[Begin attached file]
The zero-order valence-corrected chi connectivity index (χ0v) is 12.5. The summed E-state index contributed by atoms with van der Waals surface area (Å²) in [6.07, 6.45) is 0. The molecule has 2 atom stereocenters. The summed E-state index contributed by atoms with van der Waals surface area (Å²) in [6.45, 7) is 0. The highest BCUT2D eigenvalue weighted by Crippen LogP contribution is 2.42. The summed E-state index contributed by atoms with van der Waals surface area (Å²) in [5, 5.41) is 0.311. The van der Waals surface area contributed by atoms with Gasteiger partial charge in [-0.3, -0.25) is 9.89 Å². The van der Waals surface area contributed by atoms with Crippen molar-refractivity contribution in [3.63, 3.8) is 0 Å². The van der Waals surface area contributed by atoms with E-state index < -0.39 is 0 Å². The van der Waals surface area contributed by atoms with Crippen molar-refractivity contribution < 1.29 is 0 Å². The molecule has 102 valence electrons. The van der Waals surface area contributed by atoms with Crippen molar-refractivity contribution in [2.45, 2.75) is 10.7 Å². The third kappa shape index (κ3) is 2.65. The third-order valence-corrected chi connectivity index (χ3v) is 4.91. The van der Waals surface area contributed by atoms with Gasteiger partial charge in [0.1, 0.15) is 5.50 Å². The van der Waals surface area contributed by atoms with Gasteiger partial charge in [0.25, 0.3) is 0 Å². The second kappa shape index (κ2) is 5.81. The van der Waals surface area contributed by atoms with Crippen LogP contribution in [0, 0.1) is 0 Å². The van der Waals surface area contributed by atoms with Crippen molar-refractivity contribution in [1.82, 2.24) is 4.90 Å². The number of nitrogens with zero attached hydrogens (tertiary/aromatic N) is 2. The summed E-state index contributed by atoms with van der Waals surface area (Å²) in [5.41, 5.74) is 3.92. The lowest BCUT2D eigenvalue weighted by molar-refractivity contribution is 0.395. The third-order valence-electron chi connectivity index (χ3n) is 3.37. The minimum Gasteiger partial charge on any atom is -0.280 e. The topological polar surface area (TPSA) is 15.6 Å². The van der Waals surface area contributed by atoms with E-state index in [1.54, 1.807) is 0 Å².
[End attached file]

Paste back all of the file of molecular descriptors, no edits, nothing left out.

The zero-order valence-corrected chi connectivity index (χ0v) is 12.5. The summed E-state index contributed by atoms with van der Waals surface area (Å²) in [6.07, 6.45) is 0. The molecule has 2 atom stereocenters. The summed E-state index contributed by atoms with van der Waals surface area (Å²) in [6.45, 7) is 0. The highest BCUT2D eigenvalue weighted by Crippen LogP contribution is 2.42. The summed E-state index contributed by atoms with van der Waals surface area (Å²) in [5, 5.41) is 0.311. The van der Waals surface area contributed by atoms with Gasteiger partial charge in [-0.3, -0.25) is 9.89 Å². The van der Waals surface area contributed by atoms with Crippen molar-refractivity contribution in [3.63, 3.8) is 0 Å². The van der Waals surface area contributed by atoms with E-state index < -0.39 is 0 Å². The van der Waals surface area contributed by atoms with Crippen molar-refractivity contribution < 1.29 is 0 Å². The molecule has 102 valence electrons. The van der Waals surface area contributed by atoms with Crippen molar-refractivity contribution in [2.45, 2.75) is 10.7 Å². The third kappa shape index (κ3) is 2.65. The third-order valence-corrected chi connectivity index (χ3v) is 4.91. The van der Waals surface area contributed by atoms with Gasteiger partial charge in [0.1, 0.15) is 5.50 Å². The van der Waals surface area contributed by atoms with Gasteiger partial charge in [0.25, 0.3) is 0 Å². The second kappa shape index (κ2) is 5.81. The van der Waals surface area contributed by atoms with Crippen LogP contribution in [0, 0.1) is 0 Å². The van der Waals surface area contributed by atoms with Crippen molar-refractivity contribution in [1.82, 2.24) is 4.90 Å². The number of nitrogens with zero attached hydrogens (tertiary/aromatic N) is 2. The summed E-state index contributed by atoms with van der Waals surface area (Å²) in [5.41, 5.74) is 3.92. The lowest BCUT2D eigenvalue weighted by molar-refractivity contribution is 0.395. The third-order valence-electron chi connectivity index (χ3n) is 3.37. The minimum Gasteiger partial charge on any atom is -0.280 e. The topological polar surface area (TPSA) is 15.6 Å². The van der Waals surface area contributed by atoms with E-state index in [1.54, 1.807) is 0 Å².